Oversimplification Can Be Dangerous
I Can’t Believe They Tried This!
Reading an article in the Huffington Post recently, the author tried to simplify the definition of a popular buzzphrase used in the corporate world. The term was “Employee Engagement”. They said simply that it was the new way of saying “Internal Communications”.
Wrong! Wrong! Wrong!
Making it simple is not always helpful. In this case, it could be fatal!
The article was titled The Growing Importance of Managers in Employee Engagement by Gail S. Thornton. Now Gail is a communications professional, so I can understand her tendency to classify it as a communications issue.
Employee Engagement – More Than Communication
And to be sure, excellent communication is a critical part of fostering employee engagement. But it’s not the only thing. To focus just on that component of employee engagement is similar to just relying on your belt buckle to hold your pants up; without the belt it’s not going to be very effective at accomplishing the mission.
Communication is the promise ring of employee engagement, but caring is the diamond. Leaders must communicate, but the communication rings hollow if they don’t truly care for people on their team. I know lots of great communicators who don’t really care for the people in their organization; communication is just a tool for manipulation.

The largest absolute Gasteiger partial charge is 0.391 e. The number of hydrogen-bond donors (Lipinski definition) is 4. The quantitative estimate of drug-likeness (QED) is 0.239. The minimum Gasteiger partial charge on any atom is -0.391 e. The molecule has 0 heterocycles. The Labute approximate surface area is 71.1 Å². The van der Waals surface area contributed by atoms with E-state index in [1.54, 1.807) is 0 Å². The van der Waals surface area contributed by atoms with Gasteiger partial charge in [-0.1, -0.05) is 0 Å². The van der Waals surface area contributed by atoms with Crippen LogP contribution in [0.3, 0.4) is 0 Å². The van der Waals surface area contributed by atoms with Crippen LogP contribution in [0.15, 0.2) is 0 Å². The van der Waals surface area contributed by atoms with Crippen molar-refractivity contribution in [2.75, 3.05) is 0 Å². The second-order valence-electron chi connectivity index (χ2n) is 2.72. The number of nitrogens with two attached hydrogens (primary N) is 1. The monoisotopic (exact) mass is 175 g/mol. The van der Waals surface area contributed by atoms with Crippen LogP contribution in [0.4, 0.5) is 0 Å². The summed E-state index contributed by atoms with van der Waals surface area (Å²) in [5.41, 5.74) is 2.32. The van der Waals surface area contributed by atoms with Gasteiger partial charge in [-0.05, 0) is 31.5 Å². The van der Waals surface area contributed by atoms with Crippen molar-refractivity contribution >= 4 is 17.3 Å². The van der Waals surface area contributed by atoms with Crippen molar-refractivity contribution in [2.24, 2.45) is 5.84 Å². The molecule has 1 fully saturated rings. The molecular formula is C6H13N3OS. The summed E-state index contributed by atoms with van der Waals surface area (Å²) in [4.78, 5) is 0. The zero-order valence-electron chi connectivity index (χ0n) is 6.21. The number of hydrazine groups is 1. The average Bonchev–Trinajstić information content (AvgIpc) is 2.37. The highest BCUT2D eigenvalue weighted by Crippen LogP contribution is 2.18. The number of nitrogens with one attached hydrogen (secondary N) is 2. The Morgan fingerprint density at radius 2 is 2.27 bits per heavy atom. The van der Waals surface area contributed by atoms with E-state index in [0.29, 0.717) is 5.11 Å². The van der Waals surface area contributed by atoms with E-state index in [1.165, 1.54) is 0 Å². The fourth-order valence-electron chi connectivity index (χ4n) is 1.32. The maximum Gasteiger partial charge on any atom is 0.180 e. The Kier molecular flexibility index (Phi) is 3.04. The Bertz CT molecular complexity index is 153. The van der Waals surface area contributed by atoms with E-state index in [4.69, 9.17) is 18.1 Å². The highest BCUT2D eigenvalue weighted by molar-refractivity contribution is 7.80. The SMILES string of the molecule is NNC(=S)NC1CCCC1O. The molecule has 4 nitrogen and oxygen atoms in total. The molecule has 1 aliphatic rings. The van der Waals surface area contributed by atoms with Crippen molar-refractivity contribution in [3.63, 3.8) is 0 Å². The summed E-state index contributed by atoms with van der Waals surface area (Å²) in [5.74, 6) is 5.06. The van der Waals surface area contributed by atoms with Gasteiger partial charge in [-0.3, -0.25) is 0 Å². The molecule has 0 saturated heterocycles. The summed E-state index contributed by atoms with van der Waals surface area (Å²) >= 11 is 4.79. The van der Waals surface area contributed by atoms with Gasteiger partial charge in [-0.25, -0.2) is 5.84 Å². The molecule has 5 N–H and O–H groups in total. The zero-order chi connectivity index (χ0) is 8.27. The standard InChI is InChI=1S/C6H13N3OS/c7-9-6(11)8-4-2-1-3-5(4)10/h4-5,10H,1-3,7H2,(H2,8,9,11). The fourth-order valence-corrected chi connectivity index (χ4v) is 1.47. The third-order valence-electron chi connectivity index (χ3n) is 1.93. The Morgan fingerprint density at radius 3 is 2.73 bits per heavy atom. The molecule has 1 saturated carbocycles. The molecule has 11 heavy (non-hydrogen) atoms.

[snaptweet]Communication is the promise ring of employee engagement, but caring is the diamond. -Paul Simkins[/snaptweet]
When a leader cares and communicates with care, real meaning is brought to the communication. The communication involves listening a lot more than talking. It involves open pipelines where people are free to speak up and speak out. When that happens, people feel they count and are counted on. That’s when engagement is possible.
There are other factors as well; such as knowing when to empower and when not to, refusing to be a rescue boss, providing guidance, making expectations clear, and creating a safe place to fail.
[snaptweet]Saying that employee engagement is simple is to assume your employees are simple. They’re not. And neither are you by the way. -Paul Simkins[/snaptweet]
Communication is an important factor of employee engagement, but don’t go thinking that it IS employee engagement.